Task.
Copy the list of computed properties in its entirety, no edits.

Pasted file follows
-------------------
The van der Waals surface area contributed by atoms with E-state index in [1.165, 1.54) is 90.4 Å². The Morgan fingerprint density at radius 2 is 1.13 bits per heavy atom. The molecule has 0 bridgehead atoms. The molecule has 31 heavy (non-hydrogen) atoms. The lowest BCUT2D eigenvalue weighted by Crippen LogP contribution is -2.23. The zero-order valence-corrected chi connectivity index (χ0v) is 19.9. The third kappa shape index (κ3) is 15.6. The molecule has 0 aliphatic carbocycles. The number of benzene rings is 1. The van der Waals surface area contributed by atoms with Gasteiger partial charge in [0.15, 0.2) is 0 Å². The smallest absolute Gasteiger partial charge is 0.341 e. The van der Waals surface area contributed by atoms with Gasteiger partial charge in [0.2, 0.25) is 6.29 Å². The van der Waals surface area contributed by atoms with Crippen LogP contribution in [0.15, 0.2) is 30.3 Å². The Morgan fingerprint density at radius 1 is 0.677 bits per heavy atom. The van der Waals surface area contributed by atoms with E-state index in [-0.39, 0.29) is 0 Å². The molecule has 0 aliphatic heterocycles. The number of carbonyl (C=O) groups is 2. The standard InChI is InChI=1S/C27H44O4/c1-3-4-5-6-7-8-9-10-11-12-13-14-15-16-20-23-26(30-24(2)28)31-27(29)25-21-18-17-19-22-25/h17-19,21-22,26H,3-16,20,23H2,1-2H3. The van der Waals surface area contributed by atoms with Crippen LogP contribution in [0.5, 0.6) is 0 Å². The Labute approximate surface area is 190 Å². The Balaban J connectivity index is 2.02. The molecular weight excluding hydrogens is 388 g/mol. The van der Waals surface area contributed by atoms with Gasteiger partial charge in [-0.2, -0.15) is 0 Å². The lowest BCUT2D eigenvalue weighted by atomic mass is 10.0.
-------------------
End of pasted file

The van der Waals surface area contributed by atoms with E-state index in [1.165, 1.54) is 90.4 Å². The Morgan fingerprint density at radius 2 is 1.13 bits per heavy atom. The molecule has 0 bridgehead atoms. The molecule has 31 heavy (non-hydrogen) atoms. The lowest BCUT2D eigenvalue weighted by Crippen LogP contribution is -2.23. The zero-order valence-corrected chi connectivity index (χ0v) is 19.9. The third kappa shape index (κ3) is 15.6. The molecule has 0 aliphatic carbocycles. The number of benzene rings is 1. The van der Waals surface area contributed by atoms with Gasteiger partial charge in [0.15, 0.2) is 0 Å². The smallest absolute Gasteiger partial charge is 0.341 e. The van der Waals surface area contributed by atoms with Gasteiger partial charge in [0.2, 0.25) is 6.29 Å². The van der Waals surface area contributed by atoms with Crippen LogP contribution in [0.15, 0.2) is 30.3 Å². The Morgan fingerprint density at radius 1 is 0.677 bits per heavy atom. The van der Waals surface area contributed by atoms with E-state index in [-0.39, 0.29) is 0 Å². The molecule has 0 aliphatic heterocycles. The number of carbonyl (C=O) groups is 2. The standard InChI is InChI=1S/C27H44O4/c1-3-4-5-6-7-8-9-10-11-12-13-14-15-16-20-23-26(30-24(2)28)31-27(29)25-21-18-17-19-22-25/h17-19,21-22,26H,3-16,20,23H2,1-2H3. The van der Waals surface area contributed by atoms with Crippen LogP contribution in [0.5, 0.6) is 0 Å². The Labute approximate surface area is 190 Å². The Balaban J connectivity index is 2.02. The molecular weight excluding hydrogens is 388 g/mol. The van der Waals surface area contributed by atoms with Gasteiger partial charge in [-0.2, -0.15) is 0 Å². The lowest BCUT2D eigenvalue weighted by atomic mass is 10.0.